The first dialogue session featured panelists Dr. Emily Huang, a biomedical research scientist at the University of Miami Miller School of Medicine; Elliot Maclean, sustainability leader and subject teacher at Dehong International Chinese School in Shanghai; Grace Kwon, Strategist at Purpose, an international strategy consultancy; Dooree Moon, former Peacebuilding Officer at UNICEF in Bosnia and Herzegovina; and Dustin Liu, the 9th UNA-USA Youth Observer to the United Nations. As requested, the panelists expressed their vision for 2045 and their view of what obstacles stand in the way of achieving that future.
After the panel, participants broke out into smaller groups to discuss their thoughts on the topic. Overall, the future the youth wanted to see was one of peace, prosperity, tolerance, and com-passion; wherein there would be more global co-operation centered around caring for people and the planet. The challenges they mapped out were many: Ignorance, bigotry, complacency or fear of change, learned helplessness, and a mindset fo-cused on the short term instead of the long.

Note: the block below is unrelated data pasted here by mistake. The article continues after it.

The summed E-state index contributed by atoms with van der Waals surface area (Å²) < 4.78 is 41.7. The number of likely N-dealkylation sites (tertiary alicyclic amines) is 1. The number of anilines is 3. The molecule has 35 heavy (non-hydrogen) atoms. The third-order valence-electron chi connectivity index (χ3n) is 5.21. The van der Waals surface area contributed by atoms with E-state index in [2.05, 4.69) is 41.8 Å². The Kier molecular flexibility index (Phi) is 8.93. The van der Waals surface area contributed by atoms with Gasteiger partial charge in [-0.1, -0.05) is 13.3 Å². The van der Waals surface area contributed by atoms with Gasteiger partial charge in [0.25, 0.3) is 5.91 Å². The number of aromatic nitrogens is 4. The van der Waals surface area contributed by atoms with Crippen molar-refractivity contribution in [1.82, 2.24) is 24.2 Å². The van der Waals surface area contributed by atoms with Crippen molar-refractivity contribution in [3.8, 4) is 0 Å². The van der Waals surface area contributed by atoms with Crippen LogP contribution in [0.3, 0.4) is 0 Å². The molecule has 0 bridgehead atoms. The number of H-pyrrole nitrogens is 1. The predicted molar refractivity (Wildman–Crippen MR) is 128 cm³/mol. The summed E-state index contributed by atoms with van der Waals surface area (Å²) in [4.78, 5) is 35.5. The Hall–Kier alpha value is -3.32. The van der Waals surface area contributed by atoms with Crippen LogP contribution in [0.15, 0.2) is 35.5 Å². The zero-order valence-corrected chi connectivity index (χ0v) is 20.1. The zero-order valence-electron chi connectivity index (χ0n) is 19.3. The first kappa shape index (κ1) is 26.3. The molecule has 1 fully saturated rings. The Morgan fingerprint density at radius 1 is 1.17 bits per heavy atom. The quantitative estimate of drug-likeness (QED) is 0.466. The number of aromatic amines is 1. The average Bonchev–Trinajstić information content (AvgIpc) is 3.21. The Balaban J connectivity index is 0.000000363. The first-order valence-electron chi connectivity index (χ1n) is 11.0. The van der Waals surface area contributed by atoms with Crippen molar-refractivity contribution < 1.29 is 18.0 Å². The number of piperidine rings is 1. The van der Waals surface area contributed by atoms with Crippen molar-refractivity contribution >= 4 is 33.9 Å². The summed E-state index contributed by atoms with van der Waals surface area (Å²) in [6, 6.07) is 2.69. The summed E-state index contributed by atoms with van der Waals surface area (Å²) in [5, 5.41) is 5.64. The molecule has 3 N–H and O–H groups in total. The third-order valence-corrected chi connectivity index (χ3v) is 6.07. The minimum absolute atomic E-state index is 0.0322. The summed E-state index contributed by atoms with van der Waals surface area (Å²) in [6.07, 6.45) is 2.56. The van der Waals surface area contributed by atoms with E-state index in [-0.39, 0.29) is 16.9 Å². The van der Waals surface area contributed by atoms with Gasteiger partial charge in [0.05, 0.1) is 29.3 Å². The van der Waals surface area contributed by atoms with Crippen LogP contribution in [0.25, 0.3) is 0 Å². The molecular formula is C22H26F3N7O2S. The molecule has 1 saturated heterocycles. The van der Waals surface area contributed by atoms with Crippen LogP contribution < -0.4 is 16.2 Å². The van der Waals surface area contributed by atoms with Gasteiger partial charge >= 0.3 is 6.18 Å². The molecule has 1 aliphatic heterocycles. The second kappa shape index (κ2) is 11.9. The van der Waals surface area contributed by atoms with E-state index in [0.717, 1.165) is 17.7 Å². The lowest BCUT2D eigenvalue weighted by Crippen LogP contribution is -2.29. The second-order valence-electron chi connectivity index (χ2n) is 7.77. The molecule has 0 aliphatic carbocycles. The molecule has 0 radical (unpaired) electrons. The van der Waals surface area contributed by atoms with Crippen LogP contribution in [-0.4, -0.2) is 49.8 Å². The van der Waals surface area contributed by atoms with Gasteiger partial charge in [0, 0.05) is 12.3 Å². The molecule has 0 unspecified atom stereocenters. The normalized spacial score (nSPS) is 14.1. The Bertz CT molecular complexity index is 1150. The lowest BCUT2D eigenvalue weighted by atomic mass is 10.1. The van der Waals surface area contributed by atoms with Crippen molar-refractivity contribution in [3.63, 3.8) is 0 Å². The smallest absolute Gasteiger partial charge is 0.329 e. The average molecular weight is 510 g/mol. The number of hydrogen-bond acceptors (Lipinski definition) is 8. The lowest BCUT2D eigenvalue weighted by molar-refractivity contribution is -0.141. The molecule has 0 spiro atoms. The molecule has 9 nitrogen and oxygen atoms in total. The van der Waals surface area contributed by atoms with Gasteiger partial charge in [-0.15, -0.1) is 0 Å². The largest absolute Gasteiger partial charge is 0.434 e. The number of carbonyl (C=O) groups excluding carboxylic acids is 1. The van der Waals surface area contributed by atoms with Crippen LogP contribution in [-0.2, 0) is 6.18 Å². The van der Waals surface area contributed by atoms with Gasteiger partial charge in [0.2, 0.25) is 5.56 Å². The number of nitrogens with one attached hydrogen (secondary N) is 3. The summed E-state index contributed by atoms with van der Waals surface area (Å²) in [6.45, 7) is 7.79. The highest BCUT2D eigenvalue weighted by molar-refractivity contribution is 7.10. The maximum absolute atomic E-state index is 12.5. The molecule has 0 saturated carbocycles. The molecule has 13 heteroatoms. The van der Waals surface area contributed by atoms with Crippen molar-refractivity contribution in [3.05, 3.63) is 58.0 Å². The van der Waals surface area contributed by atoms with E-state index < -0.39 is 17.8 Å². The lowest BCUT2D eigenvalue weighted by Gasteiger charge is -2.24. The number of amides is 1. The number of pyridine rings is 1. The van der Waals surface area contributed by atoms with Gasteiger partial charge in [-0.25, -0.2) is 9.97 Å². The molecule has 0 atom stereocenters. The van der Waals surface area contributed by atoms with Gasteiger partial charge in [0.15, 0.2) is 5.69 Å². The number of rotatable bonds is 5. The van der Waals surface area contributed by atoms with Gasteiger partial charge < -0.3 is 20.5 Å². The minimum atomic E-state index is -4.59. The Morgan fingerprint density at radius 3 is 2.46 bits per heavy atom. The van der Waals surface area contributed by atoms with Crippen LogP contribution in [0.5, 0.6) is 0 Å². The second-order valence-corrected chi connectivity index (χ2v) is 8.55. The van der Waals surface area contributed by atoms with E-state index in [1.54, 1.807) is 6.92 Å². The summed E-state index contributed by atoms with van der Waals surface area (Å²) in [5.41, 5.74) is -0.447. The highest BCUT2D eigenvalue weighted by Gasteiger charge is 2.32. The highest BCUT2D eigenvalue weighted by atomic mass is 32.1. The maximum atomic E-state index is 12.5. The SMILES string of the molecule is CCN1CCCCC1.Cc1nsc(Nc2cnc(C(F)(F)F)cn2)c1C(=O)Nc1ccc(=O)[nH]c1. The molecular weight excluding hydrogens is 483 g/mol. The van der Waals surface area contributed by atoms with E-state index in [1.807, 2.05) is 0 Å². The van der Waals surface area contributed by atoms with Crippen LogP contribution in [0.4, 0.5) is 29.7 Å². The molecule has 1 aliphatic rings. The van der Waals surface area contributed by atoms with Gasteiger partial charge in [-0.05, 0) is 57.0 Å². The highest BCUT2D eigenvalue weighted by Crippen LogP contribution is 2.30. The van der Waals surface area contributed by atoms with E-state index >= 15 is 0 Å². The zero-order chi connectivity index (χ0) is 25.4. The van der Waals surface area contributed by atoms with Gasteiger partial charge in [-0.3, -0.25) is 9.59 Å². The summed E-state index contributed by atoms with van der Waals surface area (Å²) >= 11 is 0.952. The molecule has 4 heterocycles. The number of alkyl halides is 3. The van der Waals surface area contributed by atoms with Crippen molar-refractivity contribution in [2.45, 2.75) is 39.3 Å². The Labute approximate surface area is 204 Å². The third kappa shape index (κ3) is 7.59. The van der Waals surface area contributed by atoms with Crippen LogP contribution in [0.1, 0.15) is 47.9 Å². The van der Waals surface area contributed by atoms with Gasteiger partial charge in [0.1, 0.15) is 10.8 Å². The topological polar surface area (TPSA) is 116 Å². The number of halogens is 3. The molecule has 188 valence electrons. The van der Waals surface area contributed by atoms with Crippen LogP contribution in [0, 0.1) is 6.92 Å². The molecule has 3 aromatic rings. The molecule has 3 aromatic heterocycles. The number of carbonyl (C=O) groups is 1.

In November, the second dialogue featured panelists d’Arcy Lunn, the founder of Teaspoons of Change, a global citizen educational NGO; Helen Ni, the founder of Green Light-Year, an environ-mental NGO; and Dr. Han Huang, Executive Vice President and former CEO of Tzu Chi USA. During the panel, they spoke about their work and what action youth can take to make their voices heard and contribute to a brighter future.
In the group discussions that followed, the panelists repeatedly asserted that change starts with looking at one’s actions and thinking about how they fit into the larger global context. Lunn especially emphasized that “small actions mul-tiplied by lots of people equals big change,” and participants agreed. They also felt that action on multiple levels was needed: Personal, academic, societal, and governmental.